A smart helmet that could help firefighters quickly locate people trapped in smoke-filled buildings is being developed by researchers at the new National Robotarium.
The pioneering technology combines feeds from thermal cameras, radar and inertial sensors mounted on a standard-issue firefighting helmet to allow firefighters to quickly map their surroundings, navigate hazardous environments and efficiently locate fire-scene victims.
The device is a collaboration between the Scottish Fire and Rescue Service and researchers at the National Robotarium, a world-leading centre for robotics and artificial intelligence hosted by Heriot-Watt University and the University of Edinburgh.
The announcement of this ground-breaking research comes as the National Robotarium officially opened its doors to the state-of-art £22.4 million facility in Edinburgh today.
Now the first-of-its-kind technology is being trialled by the Scottish Fire & Rescue Service at their training facility in Newbridge, Edinburgh.
The service say they have received ‘positive feedback’ from firefighters so far and hope the device can support first responders to reduce the time it takes to rescue victims.
Speaking to STV News, Andrew Galloway, Scottish Fire and Rescue Service said: “Firefighters often operate in environments with real low or zero visibility.
“They are all highly trained to deal with that, but this piece of equipment will support that skill and allow us to identify and locate people stuck in fire situations much earlier.”
Dr Chris Lu, Lecturer in Cyber-Physical Systems in the School of Informatics at the University of Edinburgh who is leading the project, said: “So we know firefighters are heroes, everyone knows that. But the problem is can we give the heroes super hero ability to let them see through smoke.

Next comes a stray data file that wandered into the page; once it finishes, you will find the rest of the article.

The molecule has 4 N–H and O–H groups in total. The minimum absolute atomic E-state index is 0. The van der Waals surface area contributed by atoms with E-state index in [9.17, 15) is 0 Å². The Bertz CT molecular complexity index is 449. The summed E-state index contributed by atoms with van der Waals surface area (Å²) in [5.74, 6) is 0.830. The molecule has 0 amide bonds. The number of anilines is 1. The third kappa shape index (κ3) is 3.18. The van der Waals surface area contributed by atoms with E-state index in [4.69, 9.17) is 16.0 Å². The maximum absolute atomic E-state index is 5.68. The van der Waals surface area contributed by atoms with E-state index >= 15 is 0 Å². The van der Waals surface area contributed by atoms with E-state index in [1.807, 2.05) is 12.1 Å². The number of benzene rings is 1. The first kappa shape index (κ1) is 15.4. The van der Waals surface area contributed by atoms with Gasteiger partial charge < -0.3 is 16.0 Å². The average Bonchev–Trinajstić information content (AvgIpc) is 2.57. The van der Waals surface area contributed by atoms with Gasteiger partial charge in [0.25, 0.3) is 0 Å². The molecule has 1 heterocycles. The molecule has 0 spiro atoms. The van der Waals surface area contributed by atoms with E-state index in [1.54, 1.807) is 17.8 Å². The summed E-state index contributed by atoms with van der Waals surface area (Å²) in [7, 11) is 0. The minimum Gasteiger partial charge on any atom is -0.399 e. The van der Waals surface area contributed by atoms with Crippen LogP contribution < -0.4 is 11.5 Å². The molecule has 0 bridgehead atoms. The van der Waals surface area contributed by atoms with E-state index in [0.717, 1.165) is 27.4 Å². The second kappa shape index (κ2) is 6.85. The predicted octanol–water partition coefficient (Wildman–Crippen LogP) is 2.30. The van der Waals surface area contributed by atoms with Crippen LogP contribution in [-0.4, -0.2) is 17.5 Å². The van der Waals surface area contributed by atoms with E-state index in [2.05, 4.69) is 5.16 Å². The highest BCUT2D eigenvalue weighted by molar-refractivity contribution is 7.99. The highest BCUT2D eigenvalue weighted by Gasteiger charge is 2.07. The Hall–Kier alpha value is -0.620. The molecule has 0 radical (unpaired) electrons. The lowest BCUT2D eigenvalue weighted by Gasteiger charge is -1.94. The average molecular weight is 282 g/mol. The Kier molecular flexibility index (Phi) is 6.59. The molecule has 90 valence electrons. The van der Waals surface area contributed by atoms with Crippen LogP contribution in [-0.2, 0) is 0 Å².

“For victim search the first 8 minutes is the golden window, if you miss that even if you find the victims it’s too late.
“This new technology has the potential to support on-the-ground firefighters and scene commanders to make crucial in-the-moment decisions that can enhance search rescue efficiency, ensure safer collaboration between teammates and, most importantly, improve outcomes for potential victims of fire scenes.”
It’s just one example of what is being developed at this this world-leading facility that will put Scotland at the forefront of global developments in AI and robotics.
Based at Edinburgh’s Heriot-Watt University’s Edinburgh Campus, the National Robotarium aims to solve some of society’s most complex problems.
The centre is already working on everything from a robotic personal trainer to aid the process of long-term rehabilitation after stroke and underwater robots to inspect and repair of offshore wind turbines.
Stewart Miller CEO of the National Robotarium told STV News: “At the moment we are engaged in everything from helping health boards look at new ways of running their hospitals, to looking at benefiting social care in terms of people living at home long term.
“We are working with hotels looking at how they can run more efficiently in the future and also looking at thing likes agriculture, construction and more recently starting to look at some applications in space.”
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